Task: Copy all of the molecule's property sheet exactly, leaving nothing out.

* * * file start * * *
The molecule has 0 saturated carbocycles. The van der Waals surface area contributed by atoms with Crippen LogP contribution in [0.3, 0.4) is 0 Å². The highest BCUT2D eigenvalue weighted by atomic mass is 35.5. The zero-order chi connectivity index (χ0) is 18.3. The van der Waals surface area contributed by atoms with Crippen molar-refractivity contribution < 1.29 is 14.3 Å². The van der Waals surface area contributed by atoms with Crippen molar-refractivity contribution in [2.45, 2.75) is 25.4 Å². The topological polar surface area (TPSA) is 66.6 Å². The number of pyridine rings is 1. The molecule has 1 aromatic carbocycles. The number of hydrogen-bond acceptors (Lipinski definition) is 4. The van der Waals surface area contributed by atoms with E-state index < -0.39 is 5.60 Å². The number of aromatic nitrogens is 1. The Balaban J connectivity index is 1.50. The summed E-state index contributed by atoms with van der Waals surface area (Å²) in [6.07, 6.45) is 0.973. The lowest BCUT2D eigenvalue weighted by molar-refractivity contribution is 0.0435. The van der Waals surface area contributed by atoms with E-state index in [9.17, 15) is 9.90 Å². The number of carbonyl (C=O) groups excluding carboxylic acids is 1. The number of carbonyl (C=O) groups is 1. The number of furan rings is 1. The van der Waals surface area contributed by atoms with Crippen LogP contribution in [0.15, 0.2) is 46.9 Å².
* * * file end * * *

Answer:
The molecule has 0 saturated carbocycles. The van der Waals surface area contributed by atoms with Crippen LogP contribution in [0.3, 0.4) is 0 Å². The highest BCUT2D eigenvalue weighted by atomic mass is 35.5. The zero-order chi connectivity index (χ0) is 18.3. The van der Waals surface area contributed by atoms with Crippen molar-refractivity contribution < 1.29 is 14.3 Å². The van der Waals surface area contributed by atoms with Crippen molar-refractivity contribution in [2.45, 2.75) is 25.4 Å². The topological polar surface area (TPSA) is 66.6 Å². The number of pyridine rings is 1. The molecule has 1 aromatic carbocycles. The number of hydrogen-bond acceptors (Lipinski definition) is 4. The van der Waals surface area contributed by atoms with E-state index < -0.39 is 5.60 Å². The number of aromatic nitrogens is 1. The Balaban J connectivity index is 1.50. The summed E-state index contributed by atoms with van der Waals surface area (Å²) in [6.07, 6.45) is 0.973. The lowest BCUT2D eigenvalue weighted by molar-refractivity contribution is 0.0435. The van der Waals surface area contributed by atoms with E-state index in [9.17, 15) is 9.90 Å². The number of carbonyl (C=O) groups excluding carboxylic acids is 1. The number of carbonyl (C=O) groups is 1. The number of furan rings is 1. The van der Waals surface area contributed by atoms with Crippen LogP contribution in [0.15, 0.2) is 46.9 Å².